Asia-PacificAnalysis

China’s support is crucial for Putin, giving Xi leverage in encouraging Putin to enter peace talks

Xi Jinping’s visit to Moscow comes amid Chinese efforts to promote a negotiated settlement in Ukraine

China's president Xi Jinping will meet Russian president Vladimir Putin during his three-day visit to Moscow next week. Photograph: Alexandr Demyanchuk/Getty Images

When Xi Jinping arrives in Moscow for a three-day visit next Monday, it will be fresh from his diplomatic triumph in brokering an accord between Saudi Arabia and Iran. It emerged this week that the deal, besides restoring diplomatic relations between the two countries, has seen Iran halt weapons shipments to Houthi rebels in Yemen, raising hopes of an end to the civil war there.

Although Xi’s visit to Moscow comes amid Chinese efforts to promote a negotiated settlement in Ukraine, nobody expects him to achieve a diplomatic breakthrough next week. Both Russia and Ukraine believe the next few months of fighting could be crucial and neither is ready to start peace talks while there is still hope of gaining a decisive advantage on the battlefield.

The United States and its European allies have dismissed China’s proposals for a ceasefire, a prisoner swap and the start of peace talks, questioning Beijing’s credentials as an honest broker on account of its failure to condemn Vladimir Putin’s invasion. And even if China is officially neutral in the conflict, its neutrality takes a form that is of more value to Russia than to Ukraine.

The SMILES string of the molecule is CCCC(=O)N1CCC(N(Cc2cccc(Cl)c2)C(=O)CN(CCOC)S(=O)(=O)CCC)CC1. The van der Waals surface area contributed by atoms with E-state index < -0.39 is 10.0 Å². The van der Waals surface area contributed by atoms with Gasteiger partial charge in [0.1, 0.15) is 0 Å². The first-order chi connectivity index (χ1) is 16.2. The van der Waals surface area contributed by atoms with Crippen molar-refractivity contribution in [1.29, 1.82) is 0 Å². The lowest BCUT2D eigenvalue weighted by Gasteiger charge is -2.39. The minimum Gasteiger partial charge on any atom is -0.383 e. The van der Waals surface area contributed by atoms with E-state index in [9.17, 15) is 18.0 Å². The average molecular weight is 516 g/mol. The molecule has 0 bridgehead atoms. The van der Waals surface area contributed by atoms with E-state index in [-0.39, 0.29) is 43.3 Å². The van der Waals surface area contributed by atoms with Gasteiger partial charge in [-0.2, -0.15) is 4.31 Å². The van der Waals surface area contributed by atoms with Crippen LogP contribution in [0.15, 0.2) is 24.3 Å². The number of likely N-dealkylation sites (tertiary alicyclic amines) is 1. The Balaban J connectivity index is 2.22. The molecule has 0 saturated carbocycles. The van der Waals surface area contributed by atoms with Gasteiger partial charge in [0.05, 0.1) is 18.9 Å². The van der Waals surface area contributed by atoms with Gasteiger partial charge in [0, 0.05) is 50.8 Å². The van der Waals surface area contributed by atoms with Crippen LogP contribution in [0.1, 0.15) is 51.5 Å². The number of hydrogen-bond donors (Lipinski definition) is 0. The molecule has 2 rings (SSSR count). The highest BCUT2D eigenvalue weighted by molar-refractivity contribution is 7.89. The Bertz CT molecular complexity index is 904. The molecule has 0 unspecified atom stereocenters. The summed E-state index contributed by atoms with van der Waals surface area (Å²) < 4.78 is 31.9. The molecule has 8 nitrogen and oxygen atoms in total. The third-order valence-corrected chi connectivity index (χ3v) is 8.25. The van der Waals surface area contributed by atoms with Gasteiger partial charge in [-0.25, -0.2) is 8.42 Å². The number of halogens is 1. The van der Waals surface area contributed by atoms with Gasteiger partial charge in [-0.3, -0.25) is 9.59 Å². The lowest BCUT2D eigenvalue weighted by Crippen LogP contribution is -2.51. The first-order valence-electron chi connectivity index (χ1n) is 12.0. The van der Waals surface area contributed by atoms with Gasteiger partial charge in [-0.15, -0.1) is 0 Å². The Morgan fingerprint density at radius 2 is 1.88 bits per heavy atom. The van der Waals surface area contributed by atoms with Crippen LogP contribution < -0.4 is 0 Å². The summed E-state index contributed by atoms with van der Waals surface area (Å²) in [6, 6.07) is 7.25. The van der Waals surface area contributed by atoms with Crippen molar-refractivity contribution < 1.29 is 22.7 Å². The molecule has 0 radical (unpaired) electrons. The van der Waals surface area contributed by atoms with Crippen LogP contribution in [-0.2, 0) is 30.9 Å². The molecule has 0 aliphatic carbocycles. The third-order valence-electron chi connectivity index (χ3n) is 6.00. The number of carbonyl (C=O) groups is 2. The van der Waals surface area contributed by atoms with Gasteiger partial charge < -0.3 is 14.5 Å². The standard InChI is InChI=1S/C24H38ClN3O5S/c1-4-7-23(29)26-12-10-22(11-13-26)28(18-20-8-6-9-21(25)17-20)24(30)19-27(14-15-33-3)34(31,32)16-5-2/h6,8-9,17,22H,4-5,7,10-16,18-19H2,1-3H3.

Xi’s visit to Moscow could prove to be useful in moving the conflict towards a peaceful resolution, however, not least because it comes as the sands of elite opinion in Washington are starting to shift. Florida governor Ron De Santis this week joined Donald Trump, against whom he is expected to compete for the 2024 Republican nomination, in declaring that Ukraine was not a vital American interest.

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More voices in the US foreign policy establishment are asking questions about the shape of a possible peace settlement and the compromises Ukraine might have to make, including on its territorial integrity. Although a coalition of Western powers have been arming Ukraine’s war effort, the lion’s share of its military assistance comes from the US, so pressure from Washington to make peace would be difficult for Kyiv to resist.

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China’s economic and diplomatic support is crucial for Putin, giving Xi leverage in encouraging the Russian leader to enter talks that could lead to an unsatisfactory compromise for Moscow. Even if Xi’s effort at peacemaking fails, it will further enhance his standing within the Global South and reinforce China’s leading position among developing countries.